12 thoughts on “ZeroHedge: WSJ Columnist Savages NYT’s Shoddy Reporting On Mueller Report “Cover Up”

  1. One columnist’s opinion does not a case make. If the NYT report is totally and completely made up, as she seems to indicate, or just the research assistant grumbling, it will out.

    If the Mueller team did in fact have summations of their own, that will certainly be verifiable pretty quickly.

    This is all the more reason to let Congress get the whole version behind closed doors. There are court cases and split decisions that might allow wiggle room for Grand Jury testimonies under certain conditions.

    Strassel is speculating just as much as anyone since the report is still under wraps.

    And there is no doubt in my mind that this delay is designed to let Trump and FOX time to “harden” the “collusion delusion” and complete exoneration narrative. Which is probably why Barr rushed his interpretation before the ink was dry on his copy of the 400 page report.

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    1. RE: “Strassel is speculating just as much as anyone since the report is still under wraps.”

      She’s not speculating about the NYT’s journalistic malpractice, which is the point of her Tweets.

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  2. She doesn’t like the NYT article.

    Unlike you or others on the right, I think the Times is head and shoulder above most media. Particularly Murdoch media like the WSJ or NY Post.

    True, mistakes are made, but not often and retractions are quick.

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  3. Thank you.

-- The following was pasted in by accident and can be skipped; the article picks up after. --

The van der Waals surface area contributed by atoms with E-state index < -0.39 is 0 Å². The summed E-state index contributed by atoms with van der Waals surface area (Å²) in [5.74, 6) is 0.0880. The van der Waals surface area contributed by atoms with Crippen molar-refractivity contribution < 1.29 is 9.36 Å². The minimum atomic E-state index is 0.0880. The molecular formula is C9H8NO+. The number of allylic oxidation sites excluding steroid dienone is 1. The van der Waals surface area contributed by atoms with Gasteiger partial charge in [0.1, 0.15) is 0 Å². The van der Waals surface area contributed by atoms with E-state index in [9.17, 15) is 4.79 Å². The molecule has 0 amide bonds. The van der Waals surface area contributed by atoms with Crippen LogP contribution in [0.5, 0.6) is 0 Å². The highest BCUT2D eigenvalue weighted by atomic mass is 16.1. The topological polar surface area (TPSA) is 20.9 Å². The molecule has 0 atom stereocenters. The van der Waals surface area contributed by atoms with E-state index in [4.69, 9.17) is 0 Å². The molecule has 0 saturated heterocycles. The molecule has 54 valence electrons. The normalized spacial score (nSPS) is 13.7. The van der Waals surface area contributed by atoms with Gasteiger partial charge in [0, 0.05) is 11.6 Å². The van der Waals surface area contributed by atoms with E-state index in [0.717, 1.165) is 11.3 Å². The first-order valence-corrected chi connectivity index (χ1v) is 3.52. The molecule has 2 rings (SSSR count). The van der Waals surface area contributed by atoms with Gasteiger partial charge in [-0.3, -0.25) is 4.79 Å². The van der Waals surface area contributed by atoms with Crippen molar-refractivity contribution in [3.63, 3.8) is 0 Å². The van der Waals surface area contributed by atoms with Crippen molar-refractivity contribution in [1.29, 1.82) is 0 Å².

From some one who believes the rule of law is subservient to the rule of force, that is perfectly understandable. (Re: Marines storming Congress to do Trump’s bidding.)

    Freedom is a problem for you evidently.

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    1. Here, in this thread, you express support and admiration for the NYT’s unethical journalism. You also lie about my comments on the Constitutional balance of powers.

      Under these circumstances it is you who shows no respect for the norms of our society or the rule of law.

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  4. “That is, if members of Congress violate their oaths of office to uphold the Constitution, the president has the authority to take them into custody by force to face, if appropriate, military tribunals. The Marine Corps is the assigned agency to peform this role”

    “I’m challenging your assumption that political power flows from the Constitution. The point to grasp is that Constitutional authorities are only as good as the ability to back them up with force. The presidency is the only branch of our government which has that ability.”

    Unless I am wrong, you are pretty clearly stating that force is above the rule of law since a government without the ability to use force is weak.

    Marines arresting Congress because the president is convinced they are not upholding the Constitution is pretty clearly favoring force over the rule of law.

    Are you shifting your stance? You must be if you have to call me a liar.

    BTW, your description of “unethical journalism” is your opinion in this particular case.